An NGO working for the community welfare will set an objective of relief package distribution to maximum people. A public hospital will set an objective of offering patient care to maximum patients. Employees working for these organizations will be looking for market competitive compensations.

Different stakeholders create diverse and multiple objectives in any organization. NFPs acquire resources from government funds or public donations. Either way, NFPs have to face a shortage of resources they need or the availability of the funds may not be readily available. A hospital seeking expansion in the patient facilitation center may have to wait for the government approvals for funds. An NGO would set a public appeal for a certain disaster relief fund. The scarcity of resources increases management burden and reduces efficiency. The objectives may become conflicting at times too.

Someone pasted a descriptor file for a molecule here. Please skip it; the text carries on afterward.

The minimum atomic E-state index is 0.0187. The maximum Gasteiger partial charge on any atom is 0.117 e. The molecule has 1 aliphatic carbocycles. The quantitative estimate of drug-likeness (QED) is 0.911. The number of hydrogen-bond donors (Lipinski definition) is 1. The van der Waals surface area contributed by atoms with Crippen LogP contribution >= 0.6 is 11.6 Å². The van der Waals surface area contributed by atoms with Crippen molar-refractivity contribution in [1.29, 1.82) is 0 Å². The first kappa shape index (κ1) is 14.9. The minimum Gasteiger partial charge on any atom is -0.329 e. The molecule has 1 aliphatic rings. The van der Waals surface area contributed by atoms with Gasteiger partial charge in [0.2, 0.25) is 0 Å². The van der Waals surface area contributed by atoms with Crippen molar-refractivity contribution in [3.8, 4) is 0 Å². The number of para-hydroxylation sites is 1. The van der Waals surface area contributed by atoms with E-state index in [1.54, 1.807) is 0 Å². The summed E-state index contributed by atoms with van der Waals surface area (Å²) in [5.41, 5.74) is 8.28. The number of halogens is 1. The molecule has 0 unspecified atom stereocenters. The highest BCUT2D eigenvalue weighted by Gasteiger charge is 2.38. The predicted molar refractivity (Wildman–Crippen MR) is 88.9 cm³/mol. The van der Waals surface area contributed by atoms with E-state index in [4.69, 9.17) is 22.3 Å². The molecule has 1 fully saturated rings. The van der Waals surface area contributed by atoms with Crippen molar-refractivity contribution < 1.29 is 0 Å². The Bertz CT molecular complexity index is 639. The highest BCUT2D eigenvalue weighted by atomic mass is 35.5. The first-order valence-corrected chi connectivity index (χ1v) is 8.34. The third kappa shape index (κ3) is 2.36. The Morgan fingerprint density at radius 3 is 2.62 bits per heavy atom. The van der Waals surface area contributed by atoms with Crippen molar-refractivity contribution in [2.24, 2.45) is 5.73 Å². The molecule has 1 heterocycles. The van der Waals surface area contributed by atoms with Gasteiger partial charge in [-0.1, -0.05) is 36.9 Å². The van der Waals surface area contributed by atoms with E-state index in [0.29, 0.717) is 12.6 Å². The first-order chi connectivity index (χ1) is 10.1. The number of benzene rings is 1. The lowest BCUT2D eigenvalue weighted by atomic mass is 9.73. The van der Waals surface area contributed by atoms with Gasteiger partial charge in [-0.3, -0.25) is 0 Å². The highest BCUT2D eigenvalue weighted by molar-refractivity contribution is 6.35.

An optimal approach to conflicting objectives will be to clearly identify and prioritize the organization’s objectives. For example, hospital top management would stress its medical staff to attend the maximum number of patients in two shifts. That meets the strategic objective of the organization.

However, the medical and support staff would require additional benefits and compensation to perform extra work. That leads to conflicting objectives with two different stakeholders. The top management cannot simply write off the medical staff demands that may hamper the staff motivation and efficiency eventually. The best possible solution would be hire extra staff, or offer an agreed-upon extra compensation to the existing staff. That approach will keep on top the strategic objective of the hospital of maximum patient care and satisfy the staff too.

Value-for-money (VFM) is often seen in ACCA APM exam. For instance, a question in ACCA APM March 2019 exam asked about the issues around VFM provision of education. Most candidates could not provide the definitions for each of the 3Es given. Remember some of the basic knowledge from previous level papers are easy marks for you in ACCA APM exam and don’t forget to revisit those concepts before going into exam room.